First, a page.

The League

Doug Farrar

Doug Farrar

A staff writer

It's Kiffin, and "No!"


When a team gets to the point that the firing of a coach seems to be a necessity, it's rarely a cure-all unless the coach replacing him comes in with the kind of sweeping personnel authority that allows the new coach to make decisions which correct the mistakes the old coach had to live under. Sometimes, those mistakes are the fault of the fired coach -- other times, to quote the great American philosopher Curly Howard, that coach is a "victim of soicumstance!"

When you look at the four main coaches on the chopping block right now, there are varying levels of hope for their replacements. Oakland's Lane Kiffin is the obvious man in the crosshairs, and firing him will obviously do nothing to cure what ails the Raiders. That's on Al Davis, and everyone knows it.

St Louis' Scott Linehan has suffered from an uninspiring and unspectacular coaching tenure, but he's also been the victim of some really bad decisions by those above him. Bad drafts, "interesting" player placements (seriously -- Adam Carriker at nose tackle?) and uncertainty about the future of the franchise leave Linehan's hands tied as long as he's the custodian of the NFL's worst team. His replacement will fare no better, because there's no system in place to succeed, and little desire on the part of any truly great coach to enter such a dysfunctional situation.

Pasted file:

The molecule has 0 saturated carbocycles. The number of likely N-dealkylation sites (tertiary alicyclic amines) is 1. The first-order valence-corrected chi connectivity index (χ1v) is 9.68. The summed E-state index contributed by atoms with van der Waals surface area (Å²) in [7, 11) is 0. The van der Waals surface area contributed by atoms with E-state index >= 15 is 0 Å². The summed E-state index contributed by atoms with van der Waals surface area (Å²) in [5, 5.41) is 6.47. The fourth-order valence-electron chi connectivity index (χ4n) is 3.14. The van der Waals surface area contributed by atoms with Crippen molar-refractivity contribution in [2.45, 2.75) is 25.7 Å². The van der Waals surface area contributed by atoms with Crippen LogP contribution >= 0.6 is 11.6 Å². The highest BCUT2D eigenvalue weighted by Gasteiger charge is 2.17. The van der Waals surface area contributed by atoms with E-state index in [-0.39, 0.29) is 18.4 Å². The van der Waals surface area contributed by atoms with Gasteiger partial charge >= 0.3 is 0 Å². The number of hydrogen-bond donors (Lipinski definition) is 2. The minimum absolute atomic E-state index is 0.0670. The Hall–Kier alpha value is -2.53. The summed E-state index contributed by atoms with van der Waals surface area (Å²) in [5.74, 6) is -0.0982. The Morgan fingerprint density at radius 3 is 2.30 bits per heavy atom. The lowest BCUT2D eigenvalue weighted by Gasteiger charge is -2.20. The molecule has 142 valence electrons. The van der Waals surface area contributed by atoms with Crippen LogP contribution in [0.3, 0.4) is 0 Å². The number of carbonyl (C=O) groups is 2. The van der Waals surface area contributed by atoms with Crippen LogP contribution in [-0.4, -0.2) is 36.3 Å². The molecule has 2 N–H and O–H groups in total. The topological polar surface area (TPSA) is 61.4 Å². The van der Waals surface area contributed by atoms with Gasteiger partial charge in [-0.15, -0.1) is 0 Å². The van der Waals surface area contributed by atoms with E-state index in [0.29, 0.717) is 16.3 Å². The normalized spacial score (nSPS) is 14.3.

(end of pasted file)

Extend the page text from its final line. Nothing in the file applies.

In San Francisco, Mike Nolan took over what was the NFL's worst team in 2005 and got them to a level of mediocrity that has to be seen as a decent improvement. But the thought seems to be that Nolan's demise will be tied to the epic failure that was the career of Alex Smith. As Smith struggled through four different offensive coordinators and two major shoulder injuries, Nolan seemed incapable of handling the situation with tact, resorting to a public feud with his own quarterback (Note: This tendency to alienate his own players in a clumsy fashion may make him attractive to the Raiders.) Should Nolan be fired, a coach with a fresh start and the ability to co-exist with mercurial offensive coordinator Mike Martz could have something impressive sooner than later.

If Herm Edwards is fired in Kansas City, his replacement will have to take a longer view. The Chiefs had a great draft in 2008, but there are so many personnel holes, any coach will have to be patient -- and any front office will have to be patient with him.

Coaches are like quarterbacks; they often get too much credit in victory and too much blame in defeat. It's just as important, if not more so, to look at the front offices hiring the coaches if you want real insight into their chances for success.

By Doug Farrar  |  September 23, 2008; 9:36 AM ET Save & Share:  Send E-mail   Facebook   Twitter   Digg   Yahoo Buzz   StumbleUpon   Technorati  
Previous: Accelerated Chopping Block | Next: Dissension and Dysfunction

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